A new benchmark in bin weighing
Published: 09 February, 2012
Geesinknorba has developed a system that handles different combinations of bins and RFID chips and weighs very accurately without pausing the lifting cycle down. The company believes it has set a new technological benchmark,which will have universal appeal.
It's probably just a matter of time before Britain fully embraces paid for waste and recycling collections. The industry has so far struggled to find fully functional weighing systems that work for everyone.
The Geesinknorba Dynamic Weighing System (GNDS) was initially developed to handle multiple types of RFID chips which some systems can't. It even works if a hoist simultaneously picks up two domestic bins embedded with chips operating at different frequencies, which confuses some systems. And it manages 100% accuracy with steel bins which also cause interference in other systems.
Geesinknorba's UK Business Director Geoff Rigg said: “A lot of bins in the UK have already been chipped to operate at 125kHz. GNDS reads them without any difficulty and handles HDX chips operating at 134.2khz just as easily. However, we know some manufacturers' lifts can't read both types of chip.
“Fitting chips, labeling bins and matching IDs to owners, addresses and locations has proven to be very labour-intensive and problematic for some systems. Our scanning tool combines all the customer information with location and chip ID and generates the label. It's even more efficient if we fit bins with chips before distribution. And rather than leave customers to do this themselves, as suppliers of some systems do, GNDS customers won't have to do anything. We can arrange it all, quickly and efficiently.”
As soon as a bin is mounted on the lift the GNDS reads the ID. It can be set up to reject bins without a valid chip, to allow manual override or to simply accept all bins. It can highlight bins in the wrong location, bins reported missing or bins whose owner's account is on “stop”.
It can even be set up to operate with “blacklists” - rejecting the bins of customers who haven't paid â€“ or “whitelists” â€“ only allowing approved bins to be emptied. And if contracts are based on “collections per year” it can highlight and charge accounts exceeding their limit.
The GNDS then records weight, GPS location, date and time, encrypts signal and sends it to the operations server by GPRS which is more reliable than GPS. If there is no signal the transmitter keeps trying to send until it dies get a signal. Any data collected in the meantime is stored until it can be sent and none is ever lost.
“Some weighing systems save data on a card which has to be taken out of the vehicle when it returns to the depot, inserted into a PC and downloaded,” explained Geoff Rigg.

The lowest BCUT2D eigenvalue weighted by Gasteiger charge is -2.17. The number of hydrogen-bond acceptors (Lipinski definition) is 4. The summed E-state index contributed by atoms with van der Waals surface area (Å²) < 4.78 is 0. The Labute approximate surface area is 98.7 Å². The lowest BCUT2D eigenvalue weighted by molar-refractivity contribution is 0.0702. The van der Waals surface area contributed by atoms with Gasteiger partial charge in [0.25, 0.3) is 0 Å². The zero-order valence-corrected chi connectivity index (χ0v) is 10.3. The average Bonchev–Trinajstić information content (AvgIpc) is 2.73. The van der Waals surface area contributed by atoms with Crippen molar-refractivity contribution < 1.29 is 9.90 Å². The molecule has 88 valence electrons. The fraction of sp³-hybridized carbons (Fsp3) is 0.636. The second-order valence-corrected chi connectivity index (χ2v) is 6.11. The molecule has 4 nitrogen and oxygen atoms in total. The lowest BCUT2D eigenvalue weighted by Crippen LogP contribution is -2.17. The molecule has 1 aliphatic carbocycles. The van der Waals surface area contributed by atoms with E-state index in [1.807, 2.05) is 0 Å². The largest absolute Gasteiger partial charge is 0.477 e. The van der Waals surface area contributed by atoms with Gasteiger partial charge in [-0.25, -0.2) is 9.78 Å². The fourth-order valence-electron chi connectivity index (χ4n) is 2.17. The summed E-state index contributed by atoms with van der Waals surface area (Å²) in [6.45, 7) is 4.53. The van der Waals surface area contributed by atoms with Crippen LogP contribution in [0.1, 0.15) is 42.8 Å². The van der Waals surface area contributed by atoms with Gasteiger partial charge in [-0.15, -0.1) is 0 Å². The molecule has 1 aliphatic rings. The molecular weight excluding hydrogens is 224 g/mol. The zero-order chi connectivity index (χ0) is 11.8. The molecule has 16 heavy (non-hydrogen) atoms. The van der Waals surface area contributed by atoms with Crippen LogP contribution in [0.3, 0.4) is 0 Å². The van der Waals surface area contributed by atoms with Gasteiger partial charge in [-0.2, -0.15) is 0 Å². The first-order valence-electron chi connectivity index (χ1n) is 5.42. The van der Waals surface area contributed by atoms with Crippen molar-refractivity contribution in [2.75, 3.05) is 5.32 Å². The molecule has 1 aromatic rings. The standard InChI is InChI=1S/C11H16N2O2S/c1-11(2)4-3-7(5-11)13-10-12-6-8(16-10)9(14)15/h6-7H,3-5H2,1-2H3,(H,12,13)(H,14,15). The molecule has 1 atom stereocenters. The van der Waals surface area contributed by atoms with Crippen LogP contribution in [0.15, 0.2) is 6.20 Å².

“It can be very time-consuming and when cards get damaged data is lost. If a problem arises with GNDS and data from a vehicle is not received for a period, an alarm can sound in the operations centre and the diagnostic software identifies the problem so the driver can be alerted quickly.”
The digital system weighs domestic bins to within +/-1kg during a superfast seven second cycle. In trade collections, with heavier bins and where lifting speeds are less critical, it achieves the same impressive +/-1kg in a 14 second cycle. The system is fully compliant at these settings for customs weights and measures certification.
“The GNDS weighs while it lifts so as not to slow the collection down,” said Geoff Rigg.
“It takes up to 100 measurements on the way up and down. A â€˜dummy' acceleration cell compensates for other factors ranging from temperature to tilt of the vehicle and it can reject bins for being too heavy. We think this all adds major value to GNDS. “Some weighing systems slow the operations down. Some systems even pause mid- lift to get measurements, which drives crews mad â€“ we've even heard stories from abroad of crews sabotaging them for their own sanity's sake.”
On that note, the digital load cell monitors itself and alerts operators if it has been shocked, perhaps after a collision. Not that it is likely to happen as the load cells are carefully positioned for protection. In fact the whole GNDS system is hard to see on a vehicle.
“We've mounted the display panel on the side of the demo vehicle so we can show it off to groups of people but normally this would be in the cab,” said Geoff Rigg.
“Apart from that, you'd hardly notice it was fitted because everything is carefully concealed.”
Away from the vehicle itself, the Windows-based software can either be integrated with customers' own IT systems or can be run centrally by Geesinknorba. There's no need to buy expensive hardware. The reports it produces are tailored to show whatever is needed, such as who is not recycling or who produces the heaviest bins â€“ which unless they are operating on a pay-per-weight contract could leave operators out of pocket.
Geoff Rigg added: “The GNDS will be on display at the RWM Show, where we will be operating products as part of our outside stand area â€“ Stand numbers OA250 and OA190. We also plan to exhibit a good cross section of our range as part of an expanded stand area for 2011.”